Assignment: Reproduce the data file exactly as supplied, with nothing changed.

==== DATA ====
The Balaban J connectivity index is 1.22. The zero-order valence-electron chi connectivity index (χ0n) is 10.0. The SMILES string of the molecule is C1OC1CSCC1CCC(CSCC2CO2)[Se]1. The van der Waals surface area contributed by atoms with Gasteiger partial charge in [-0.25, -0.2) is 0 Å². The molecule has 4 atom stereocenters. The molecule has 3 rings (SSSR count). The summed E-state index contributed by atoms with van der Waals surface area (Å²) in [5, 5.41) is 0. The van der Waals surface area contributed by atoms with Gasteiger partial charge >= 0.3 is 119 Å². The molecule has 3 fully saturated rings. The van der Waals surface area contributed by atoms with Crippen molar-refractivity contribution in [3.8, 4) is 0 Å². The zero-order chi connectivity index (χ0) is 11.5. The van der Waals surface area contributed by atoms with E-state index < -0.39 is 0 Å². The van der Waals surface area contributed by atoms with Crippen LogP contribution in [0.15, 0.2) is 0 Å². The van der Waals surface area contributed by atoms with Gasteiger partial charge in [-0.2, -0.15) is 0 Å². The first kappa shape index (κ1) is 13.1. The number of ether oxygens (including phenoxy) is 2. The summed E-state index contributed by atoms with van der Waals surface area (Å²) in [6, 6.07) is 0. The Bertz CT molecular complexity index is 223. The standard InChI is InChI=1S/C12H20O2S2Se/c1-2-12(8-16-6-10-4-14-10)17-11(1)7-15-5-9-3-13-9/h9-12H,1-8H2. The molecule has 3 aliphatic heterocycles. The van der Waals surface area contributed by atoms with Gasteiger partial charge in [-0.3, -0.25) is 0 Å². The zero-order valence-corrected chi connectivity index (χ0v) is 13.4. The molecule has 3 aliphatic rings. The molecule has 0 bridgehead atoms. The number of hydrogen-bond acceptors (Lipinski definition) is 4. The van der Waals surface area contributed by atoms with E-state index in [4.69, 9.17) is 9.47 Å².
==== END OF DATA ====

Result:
The Balaban J connectivity index is 1.22. The zero-order valence-electron chi connectivity index (χ0n) is 10.0. The SMILES string of the molecule is C1OC1CSCC1CCC(CSCC2CO2)[Se]1. The van der Waals surface area contributed by atoms with Gasteiger partial charge in [-0.25, -0.2) is 0 Å². The molecule has 4 atom stereocenters. The molecule has 3 rings (SSSR count). The summed E-state index contributed by atoms with van der Waals surface area (Å²) in [5, 5.41) is 0. The van der Waals surface area contributed by atoms with Gasteiger partial charge >= 0.3 is 119 Å². The molecule has 3 fully saturated rings. The van der Waals surface area contributed by atoms with Crippen molar-refractivity contribution in [3.8, 4) is 0 Å². The zero-order chi connectivity index (χ0) is 11.5. The van der Waals surface area contributed by atoms with E-state index < -0.39 is 0 Å². The van der Waals surface area contributed by atoms with Crippen LogP contribution in [0.15, 0.2) is 0 Å². The van der Waals surface area contributed by atoms with Gasteiger partial charge in [-0.2, -0.15) is 0 Å². The first kappa shape index (κ1) is 13.1. The number of ether oxygens (including phenoxy) is 2. The summed E-state index contributed by atoms with van der Waals surface area (Å²) in [6, 6.07) is 0. The Bertz CT molecular complexity index is 223. The standard InChI is InChI=1S/C12H20O2S2Se/c1-2-12(8-16-6-10-4-14-10)17-11(1)7-15-5-9-3-13-9/h9-12H,1-8H2. The molecule has 3 aliphatic heterocycles. The van der Waals surface area contributed by atoms with Gasteiger partial charge in [-0.3, -0.25) is 0 Å². The zero-order valence-corrected chi connectivity index (χ0v) is 13.4. The molecule has 3 aliphatic rings. The molecule has 0 bridgehead atoms. The number of hydrogen-bond acceptors (Lipinski definition) is 4. The van der Waals surface area contributed by atoms with E-state index in [4.69, 9.17) is 9.47 Å².